Trump insisted that the rough transcript of his Zelensky conversation left nothing out. He might have ‘set the trap for himself’ by doing so
The word “rough” has often been used to describe the transcript of President Donald Trump’s now-infamous July 25 phone conversation with Ukrainian President Volodymyr Zelensky. Trump, however, has insisted that it was a full transcript of the conversation. And Washington Post reporter Philip Bump, in an October 30 article, explains why Trump might have “set the trap for himself” by doing so.
The bottom of the page of the transcript, Bump notes, states that the missive is “not a verbatim transcript of a discussion.” But on October 11, Trump insisted that it was “an exact transcript of my call, done by very talented people that do this.”
Trump also claimed, “The transcript is a perfect transcript. There shouldn’t be any further questions.”
But when Lt. Col. Alexander Vindman testified before members of the U.S. House of Representatives on Tuesday, Bump points out, it was obvious that the transcript didn’t capture 100% of the conversation word for word. Vindman’s testimony, Bump observes, “reportedly included a description of elements of the call that didn’t make it into the transcript.”
Vindman’s testimony, according to Bump, raises the question: “why did Trump make his assertion in the first place” that the transcript was a complete one? And Bump offers some explanations.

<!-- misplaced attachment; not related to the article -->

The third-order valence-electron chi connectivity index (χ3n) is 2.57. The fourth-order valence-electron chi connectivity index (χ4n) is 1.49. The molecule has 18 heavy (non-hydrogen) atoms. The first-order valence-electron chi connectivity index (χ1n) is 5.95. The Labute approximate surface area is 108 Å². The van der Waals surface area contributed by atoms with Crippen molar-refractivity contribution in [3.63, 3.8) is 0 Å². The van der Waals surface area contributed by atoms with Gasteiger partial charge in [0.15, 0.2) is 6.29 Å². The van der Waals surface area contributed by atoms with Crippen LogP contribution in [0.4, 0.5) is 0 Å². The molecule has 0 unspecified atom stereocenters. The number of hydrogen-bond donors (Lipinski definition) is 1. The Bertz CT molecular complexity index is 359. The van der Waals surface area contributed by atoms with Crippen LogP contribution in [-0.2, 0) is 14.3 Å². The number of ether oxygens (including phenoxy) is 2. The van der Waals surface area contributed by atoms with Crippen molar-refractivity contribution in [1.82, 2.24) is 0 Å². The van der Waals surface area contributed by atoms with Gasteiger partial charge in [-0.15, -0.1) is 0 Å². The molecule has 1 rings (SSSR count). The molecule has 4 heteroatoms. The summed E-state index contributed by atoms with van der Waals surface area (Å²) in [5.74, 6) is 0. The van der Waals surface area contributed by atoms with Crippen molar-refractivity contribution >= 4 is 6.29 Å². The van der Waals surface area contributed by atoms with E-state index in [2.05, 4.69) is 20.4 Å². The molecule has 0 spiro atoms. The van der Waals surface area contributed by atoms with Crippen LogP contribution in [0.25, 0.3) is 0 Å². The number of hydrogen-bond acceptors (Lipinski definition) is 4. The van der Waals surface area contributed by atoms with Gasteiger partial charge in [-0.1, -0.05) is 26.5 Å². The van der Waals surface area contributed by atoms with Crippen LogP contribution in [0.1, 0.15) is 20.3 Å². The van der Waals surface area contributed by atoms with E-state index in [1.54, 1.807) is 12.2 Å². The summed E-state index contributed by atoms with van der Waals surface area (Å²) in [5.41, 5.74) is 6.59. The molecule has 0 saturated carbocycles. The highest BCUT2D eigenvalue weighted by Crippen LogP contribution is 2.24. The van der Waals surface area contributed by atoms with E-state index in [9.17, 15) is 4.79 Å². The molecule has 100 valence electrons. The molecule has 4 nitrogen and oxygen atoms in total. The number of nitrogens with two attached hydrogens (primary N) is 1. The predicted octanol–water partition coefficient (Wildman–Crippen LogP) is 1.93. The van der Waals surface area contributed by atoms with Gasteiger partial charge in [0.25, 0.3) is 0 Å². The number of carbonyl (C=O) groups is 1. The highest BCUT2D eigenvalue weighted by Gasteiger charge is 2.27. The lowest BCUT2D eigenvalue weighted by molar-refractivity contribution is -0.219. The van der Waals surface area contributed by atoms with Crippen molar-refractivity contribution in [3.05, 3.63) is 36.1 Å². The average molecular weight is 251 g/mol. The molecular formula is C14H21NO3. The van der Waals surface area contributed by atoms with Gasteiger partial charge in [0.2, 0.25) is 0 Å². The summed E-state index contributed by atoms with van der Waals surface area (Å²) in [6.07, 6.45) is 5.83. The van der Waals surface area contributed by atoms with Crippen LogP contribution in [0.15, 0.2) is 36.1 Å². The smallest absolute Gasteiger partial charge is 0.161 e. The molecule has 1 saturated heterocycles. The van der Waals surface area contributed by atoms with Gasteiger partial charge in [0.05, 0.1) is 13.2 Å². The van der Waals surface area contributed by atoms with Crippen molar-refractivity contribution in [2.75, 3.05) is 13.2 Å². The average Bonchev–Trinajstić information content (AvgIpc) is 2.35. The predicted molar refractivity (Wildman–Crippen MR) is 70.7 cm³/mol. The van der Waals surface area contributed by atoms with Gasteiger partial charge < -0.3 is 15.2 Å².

“By presenting the transcript as complete, Trump could then argue that there was nothing more to reveal,” Bump writes. “Subpoenas of staffers? Why? You have the complete transcript sitting right in front of you!”
Bump adds, “That he released the rough transcript became a point of defense for Trump among his supporters: why would he do that if he weren’t confident he would be exonerated? And, as you see, there’s no quid pro quo in the document!”
Vindman’s testimony, however, “exposed…. how hollow Trump’s claims about the transcript really were,” according to Bump. Nonetheless, Bump stresses, Trump’s hardcore defenders automatically believe anything he has to say — and his misleading claims about the transcript are a perfect example of their gullibility.
“Trump has learned over the past four years that it doesn’t matter what he says,” Bump observes. “Whatever claim he makes, whatever defenses he offers, whatever alterations he has to make down the line are all just chaff. They’re clumps of Play-Doh thrown into a large lump. If a recording of the call suddenly became public in which Trump tells Zelensky that he’ll give Ukraine Pennsylvania in exchange for an investigation of (former Vice President Joe) Biden and his son Hunter, it would take about 24 hours for his most fervent defenders to mush that into their existing framework.”